At the beginning of 2020, coronavirus began to spread throughout the world. States closed their borders, journeys became complex and risky. Whilst students and researchers were cancelling stays abroad, the American lawyer Kendall Taylor signed the contract that took her to Passau for two years, to Professor Jörg Fedtke’s Chair of Common Law. 'Not coming was never really an option for me', says Kendall Taylor. After all, her dream job awaited her in Passau. So she packed her bags in August 2020 and came to Passau. But what does it mean to risk a period abroad as a visiting scholar during a pandemic? In the interview, the lawyer talks about the start of her time in Germany, who supported her and why the Passau way of life can be more attractive than the American one.
You moved from the U.S. to Germany in August 2020, so right in the middle of the pandemic. Did you encounter a lot of obstacles?
'Surprisingly enough, there were not as many obstacles as I thought there would be. The biggest one was all the paperwork I had to translate and fill in in order to get into the registration system of the University. The University’s Welcome Centre was a very huge help in finding an apartment and understanding the documents. I received a lot of support from the chair, too. Silvia Böhm, the secretary, is instrumentally helpful. She’s awesome! Applying for the visa wasn’t as difficult as I thought it would be. Of course, I had to quarantine before and after I moved but there weren’t a lot of other restrictions.'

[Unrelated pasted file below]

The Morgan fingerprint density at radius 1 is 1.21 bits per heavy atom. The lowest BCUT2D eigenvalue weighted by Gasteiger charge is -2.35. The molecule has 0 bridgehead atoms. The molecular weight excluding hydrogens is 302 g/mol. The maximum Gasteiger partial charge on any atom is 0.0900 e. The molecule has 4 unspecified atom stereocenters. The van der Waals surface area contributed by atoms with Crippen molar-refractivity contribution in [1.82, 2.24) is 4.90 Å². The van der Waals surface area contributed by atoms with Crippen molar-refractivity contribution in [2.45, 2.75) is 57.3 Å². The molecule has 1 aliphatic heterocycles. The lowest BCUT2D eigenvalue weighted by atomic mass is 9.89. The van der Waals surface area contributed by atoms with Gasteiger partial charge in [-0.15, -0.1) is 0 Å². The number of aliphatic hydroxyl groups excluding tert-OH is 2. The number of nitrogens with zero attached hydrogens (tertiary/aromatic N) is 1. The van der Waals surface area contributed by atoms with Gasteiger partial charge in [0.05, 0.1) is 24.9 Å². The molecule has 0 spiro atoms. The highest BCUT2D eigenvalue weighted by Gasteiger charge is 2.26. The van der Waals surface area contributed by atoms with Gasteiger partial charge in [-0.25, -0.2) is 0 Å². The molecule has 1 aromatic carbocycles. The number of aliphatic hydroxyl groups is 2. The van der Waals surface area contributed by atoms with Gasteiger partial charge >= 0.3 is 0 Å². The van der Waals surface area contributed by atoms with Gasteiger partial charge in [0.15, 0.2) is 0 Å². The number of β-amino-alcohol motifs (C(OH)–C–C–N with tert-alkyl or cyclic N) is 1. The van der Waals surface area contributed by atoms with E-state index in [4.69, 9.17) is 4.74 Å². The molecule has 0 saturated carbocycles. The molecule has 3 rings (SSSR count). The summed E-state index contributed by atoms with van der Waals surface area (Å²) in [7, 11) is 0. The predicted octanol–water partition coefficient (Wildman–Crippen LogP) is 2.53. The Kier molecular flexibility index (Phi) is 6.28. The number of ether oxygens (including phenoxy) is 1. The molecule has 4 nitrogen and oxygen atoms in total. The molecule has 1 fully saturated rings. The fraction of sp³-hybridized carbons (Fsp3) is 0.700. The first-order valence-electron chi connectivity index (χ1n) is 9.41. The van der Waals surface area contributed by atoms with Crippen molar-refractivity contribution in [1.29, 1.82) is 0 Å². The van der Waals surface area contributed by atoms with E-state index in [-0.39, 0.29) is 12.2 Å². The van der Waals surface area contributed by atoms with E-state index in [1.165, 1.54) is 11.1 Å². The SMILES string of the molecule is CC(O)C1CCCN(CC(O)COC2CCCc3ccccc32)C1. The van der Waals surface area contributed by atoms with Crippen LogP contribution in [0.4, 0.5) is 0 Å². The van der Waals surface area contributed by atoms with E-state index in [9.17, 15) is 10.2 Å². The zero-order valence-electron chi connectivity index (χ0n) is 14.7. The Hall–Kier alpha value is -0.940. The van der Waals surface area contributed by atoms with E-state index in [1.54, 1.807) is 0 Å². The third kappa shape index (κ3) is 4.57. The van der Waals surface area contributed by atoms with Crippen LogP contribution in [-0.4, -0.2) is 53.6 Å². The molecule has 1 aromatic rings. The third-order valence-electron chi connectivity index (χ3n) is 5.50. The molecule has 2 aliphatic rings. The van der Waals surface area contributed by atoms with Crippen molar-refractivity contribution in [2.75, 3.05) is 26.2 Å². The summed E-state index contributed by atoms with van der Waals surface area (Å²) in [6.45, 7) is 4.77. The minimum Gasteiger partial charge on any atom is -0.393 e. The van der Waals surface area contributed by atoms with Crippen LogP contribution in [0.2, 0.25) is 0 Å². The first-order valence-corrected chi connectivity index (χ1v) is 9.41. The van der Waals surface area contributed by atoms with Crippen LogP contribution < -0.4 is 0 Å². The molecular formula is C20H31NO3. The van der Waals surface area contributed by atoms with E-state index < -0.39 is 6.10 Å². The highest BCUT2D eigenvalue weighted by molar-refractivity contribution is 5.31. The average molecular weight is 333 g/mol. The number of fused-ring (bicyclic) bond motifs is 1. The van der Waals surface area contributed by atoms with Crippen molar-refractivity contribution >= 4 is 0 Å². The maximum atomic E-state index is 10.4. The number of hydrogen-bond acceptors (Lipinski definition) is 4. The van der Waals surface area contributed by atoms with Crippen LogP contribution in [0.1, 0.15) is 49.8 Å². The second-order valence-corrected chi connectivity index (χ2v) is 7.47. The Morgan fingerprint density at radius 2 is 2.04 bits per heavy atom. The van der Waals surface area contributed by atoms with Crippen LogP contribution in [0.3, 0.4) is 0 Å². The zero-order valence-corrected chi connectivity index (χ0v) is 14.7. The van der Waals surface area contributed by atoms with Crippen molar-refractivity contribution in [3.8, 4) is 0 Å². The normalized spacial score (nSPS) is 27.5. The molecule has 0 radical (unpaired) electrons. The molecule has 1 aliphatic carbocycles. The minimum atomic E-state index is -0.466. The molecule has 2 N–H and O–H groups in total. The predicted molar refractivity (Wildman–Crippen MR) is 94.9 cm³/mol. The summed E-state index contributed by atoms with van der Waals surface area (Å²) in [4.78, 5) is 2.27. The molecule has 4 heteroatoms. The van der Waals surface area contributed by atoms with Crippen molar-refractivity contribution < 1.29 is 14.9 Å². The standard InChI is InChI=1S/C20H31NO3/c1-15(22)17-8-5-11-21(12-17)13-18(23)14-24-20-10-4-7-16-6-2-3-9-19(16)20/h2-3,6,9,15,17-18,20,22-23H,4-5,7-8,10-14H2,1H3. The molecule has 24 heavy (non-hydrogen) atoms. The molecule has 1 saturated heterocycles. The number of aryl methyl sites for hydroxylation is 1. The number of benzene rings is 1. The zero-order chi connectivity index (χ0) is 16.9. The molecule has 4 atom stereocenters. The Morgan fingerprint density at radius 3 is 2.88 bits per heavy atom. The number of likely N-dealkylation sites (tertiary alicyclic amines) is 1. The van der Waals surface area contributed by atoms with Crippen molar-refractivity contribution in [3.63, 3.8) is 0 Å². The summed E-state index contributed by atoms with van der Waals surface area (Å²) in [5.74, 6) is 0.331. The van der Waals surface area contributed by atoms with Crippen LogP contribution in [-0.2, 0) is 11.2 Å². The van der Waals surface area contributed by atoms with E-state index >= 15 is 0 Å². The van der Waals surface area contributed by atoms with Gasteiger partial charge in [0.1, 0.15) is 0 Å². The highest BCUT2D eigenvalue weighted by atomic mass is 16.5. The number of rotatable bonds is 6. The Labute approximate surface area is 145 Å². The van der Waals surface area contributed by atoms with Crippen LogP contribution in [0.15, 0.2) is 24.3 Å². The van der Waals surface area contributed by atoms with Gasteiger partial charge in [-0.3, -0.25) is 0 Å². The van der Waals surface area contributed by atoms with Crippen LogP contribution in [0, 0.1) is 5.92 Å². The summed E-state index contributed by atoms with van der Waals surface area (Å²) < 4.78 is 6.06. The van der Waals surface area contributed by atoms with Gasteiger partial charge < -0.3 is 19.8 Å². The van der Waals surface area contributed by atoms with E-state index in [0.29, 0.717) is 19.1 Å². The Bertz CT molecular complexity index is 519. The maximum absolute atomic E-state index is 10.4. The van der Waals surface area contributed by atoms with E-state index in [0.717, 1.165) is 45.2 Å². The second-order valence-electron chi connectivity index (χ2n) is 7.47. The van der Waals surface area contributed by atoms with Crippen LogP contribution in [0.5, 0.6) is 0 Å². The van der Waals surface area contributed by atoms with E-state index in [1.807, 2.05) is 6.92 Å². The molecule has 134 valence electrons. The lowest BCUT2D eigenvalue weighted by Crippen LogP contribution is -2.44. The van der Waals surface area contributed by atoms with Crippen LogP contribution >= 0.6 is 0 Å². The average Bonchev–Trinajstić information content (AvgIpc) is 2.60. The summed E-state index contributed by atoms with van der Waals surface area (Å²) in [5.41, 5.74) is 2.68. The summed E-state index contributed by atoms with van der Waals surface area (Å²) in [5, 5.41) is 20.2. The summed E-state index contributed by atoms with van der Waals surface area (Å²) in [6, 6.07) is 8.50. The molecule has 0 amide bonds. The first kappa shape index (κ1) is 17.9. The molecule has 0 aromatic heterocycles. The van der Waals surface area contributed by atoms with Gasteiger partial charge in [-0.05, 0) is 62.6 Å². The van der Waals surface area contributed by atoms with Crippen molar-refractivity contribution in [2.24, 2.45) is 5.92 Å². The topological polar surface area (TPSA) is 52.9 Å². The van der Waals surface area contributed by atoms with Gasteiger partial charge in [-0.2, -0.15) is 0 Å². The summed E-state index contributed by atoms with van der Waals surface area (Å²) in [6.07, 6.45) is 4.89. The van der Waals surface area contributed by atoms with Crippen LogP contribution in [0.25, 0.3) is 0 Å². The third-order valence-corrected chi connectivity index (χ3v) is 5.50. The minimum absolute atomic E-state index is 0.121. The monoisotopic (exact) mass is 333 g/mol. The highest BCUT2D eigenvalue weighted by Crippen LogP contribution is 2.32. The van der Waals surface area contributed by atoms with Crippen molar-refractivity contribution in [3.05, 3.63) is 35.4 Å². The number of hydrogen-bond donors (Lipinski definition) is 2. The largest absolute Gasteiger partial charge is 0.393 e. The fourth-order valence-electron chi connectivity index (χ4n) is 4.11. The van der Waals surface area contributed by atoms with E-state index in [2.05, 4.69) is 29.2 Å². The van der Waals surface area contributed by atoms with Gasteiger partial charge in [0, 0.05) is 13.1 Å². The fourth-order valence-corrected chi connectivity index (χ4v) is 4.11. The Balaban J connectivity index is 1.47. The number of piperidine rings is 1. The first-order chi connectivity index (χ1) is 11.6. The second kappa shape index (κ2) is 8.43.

How was your start in Passau?
'The situation was similar to the U.S., so it was somehow familiar to me. In fact, back in California, I had been used to wearing masks inside and outside for months at that point, while in Passau, it had not yet been common. Luckily, when I arrived in August 2020, I was able to encounter my new colleagues of the University’s Chair of Common Law in person. At that time, it was still possible to meet outside in the Old Town of Passau, we got to know each other and became friends. So it wasn’t too hard when I got here.'
It was probably difficult to foresee that it would work out relatively well. Did you have thoughts like 'is it worth all of this, coming to Passau now?'. After all, many students quit or delayed their plans to go abroad.
'That never really crossed my mind. To me, this is a dream job! So, the only thing I really hoped was that it will work out in the end. Not coming was never really an option to me.'
What makes it a dream job for you?
'I get to do a ton of different things. I get to teach courses, help with the Moot Court, where students meet internationally and simulate court negotiations. I coach them for their oral arguments and edit their written briefs. I can do research on a variety of different topics – basically whatever my chair and my boss, Professor Fedtke, wants me to look into. And I get to work on my own PhD thesis for whatever appears interesting to me. It’s nice to have that sort of freedom: to research whatever you want.'
Kendall Taylor is a research assistant at the Chair of Common Law at the University of Passau. As well as working on her doctorate, she is teaching English for lawyers and giving tutorials in American tort and contract law. This is the 26 year old’s first visit to Germany. Before she came to Passau, she completed three years at the Tulane Law School in New Orleans, in the US state of Louisiana. There, she also attended a course run by the Passau lawyer Professor Jörg Fedtke, the holder of the Chair where she is now researching and working. Fedtke teaches in Passau and holds guest lectures in New Orleans. This is how the then student became aware of the position in Passau. She previously spent four years studying for a Bachelor’s in Economics and Business in Washington D.C. and Texas. Kendall Taylor grew up in Texas. She spent the quarantine before her departure for Germany with her family in California.